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27 June 2016

Doubly distracting

Written by
Keith Johnston

Perhaps, in a distracted multi-media age, we are hamstrung by sentence structure and narrative conventions, lockstepping subjects, objects, and verbs rather than scattershot volleys of loosely associated nouns, or AAMOF I FACK PEBKAC[1], watching videos fast forward, fine china, Cuba, split screen viewing, myths of multi-tasking: Are you still with me?

Sorry, my opening sentence was a mish-mashed mess.  I was deliberately being distracting about distractions.

Despite my discursions, and while I am known in conversation to be like an old-time chain smoker and not finishing one stubby thought before lighting the next one, with a packet of used butts and dependent clauses appended, I still struggle to throw sentence and narrative structure out the window completely.

The distraction topic came to me last week (but then Brexit and other things captured my attention!).  I was driven to distraction, so to speak, by an article in the Washington Post from Jeff Guo about watching videos at up to double the speed.

Guo argues that his approach is firstly an efficiency measure.  With more than 400 scripted series produced last year in the US, almost double the number from 2009, Guo contends there is no longer enough time to watch things at their normal (or recorded) speed.  He also argues “the jokes come faster and seem to hit harder” and “the faster pace makes it easier to appreciate the flow of the plot and the structure of the scenes.”

“As I’ve come to consume all my television on my computer, I’ve developed other habits, too. I don’t watch linearly anymore; I often scrub back and forth to savor complex scenes or to skim over slow ones. In other words, I watch television like I read a book. I jump around. I re-read. Sometimes I speed up. Sometimes I slow down.”

In Guo’s view, watching videos is becoming “a solitary, self-paced act” and this is a liberation, echoing “what happened to literature when we stopped reading aloud, together, and started reading silently, alone.”

Well, maybe.  Or maybe it is a kind of madness.  Our liberation can also turn out to be a bull in the china shop of convention.  We can end up with freedom and/or broken crockery.  What is the cost to us in watching at between 1.5 and double time?

Here is where we go to Cuba.  Back in the 1980s, my wife, Trish, and I went to the movies in Havana.  We went to the cinema near the Habana Libre, bought our tickets, and, when we asked about when the movie started they just waved us in.  There was no start and no end as such.  People went in and sat down whenever they arrived, which seemed appropriate in a country that had perfected the art of queuing.  They would watch the movie through the ending and the beginning up until the point when they had arrived and then they would get up and leave.  I was puzzled then about narrative structure and what happened to the idea of a story with a beginning, a middle, and an ending.  Now I wonder about the effects on mood and narrative and story development when watching at double time.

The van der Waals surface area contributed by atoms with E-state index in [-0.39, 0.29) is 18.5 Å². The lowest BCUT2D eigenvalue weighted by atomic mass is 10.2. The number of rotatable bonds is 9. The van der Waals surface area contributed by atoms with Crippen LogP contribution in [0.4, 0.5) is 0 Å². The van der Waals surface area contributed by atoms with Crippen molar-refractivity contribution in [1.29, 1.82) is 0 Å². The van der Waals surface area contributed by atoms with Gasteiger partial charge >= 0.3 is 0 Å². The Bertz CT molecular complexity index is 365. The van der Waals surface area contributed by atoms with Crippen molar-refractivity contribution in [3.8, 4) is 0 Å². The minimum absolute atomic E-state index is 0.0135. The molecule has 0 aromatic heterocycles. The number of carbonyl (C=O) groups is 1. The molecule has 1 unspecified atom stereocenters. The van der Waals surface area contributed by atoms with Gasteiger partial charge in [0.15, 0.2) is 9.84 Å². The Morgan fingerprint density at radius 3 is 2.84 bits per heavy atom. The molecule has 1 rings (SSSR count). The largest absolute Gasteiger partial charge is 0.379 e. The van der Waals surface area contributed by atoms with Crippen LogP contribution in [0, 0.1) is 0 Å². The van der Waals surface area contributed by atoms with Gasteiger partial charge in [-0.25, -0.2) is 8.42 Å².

For me viewing fast sits alongside the practice of viewing on multiple devices and split screens and being in meetings with people who are “multi-tasking.”  To be fair, this is not Guo’s point.  He is engaging with one narrative at speed and perhaps moving back and forth within the narrative.  I am assuming that people who are more open to fast-forward viewing will also be more likely to watch multiple devices at once and be in meetings while also doing their emails and texting.

I do the latter.  I find the possibilities of checking more things more often is seductive.  At the same time, I know that multi-tasking is a myth.  The research is clear.  I cannot multi task (and it is not just because I am male); none of us can.  All we can do is switch backwards and forwards between things at a faster and faster rate.

If we are operating at fast-forward speed, when do we get to reflect?  Is it only when we are in the shower or when we go to the toilet?  No, we take devices with us more and more, alas.

I was speaking at a conference of leadership specialists at a large US corporation recently and they were reflecting on the challenge of having their people take time to learn.  This company is renowned global for the radical innovations created by its business model.  There is a great demand for staff to increase their skills and an even greater demand to work under intense pressure.  There is no time to reflect.

The idea I was exploring was whether the three habits of mind in our book Simple Habits for Complex Times could be used as micro-pauses to enable reflection in the moment.  Even under pressure, might we stop and breathe and ask a different question or take someone else’s perspective or wonder about a bigger view of the system.

In the moment is there a chance to create a little more space?   Can we take these micro spaces to reflect and breath and perhaps even think a different thought? Can we hit pause and reflect rather than cramming twice the content into the video of our lives?

[1] As a matter of fact I fully acknowledge the problem exists between keyboard and chair

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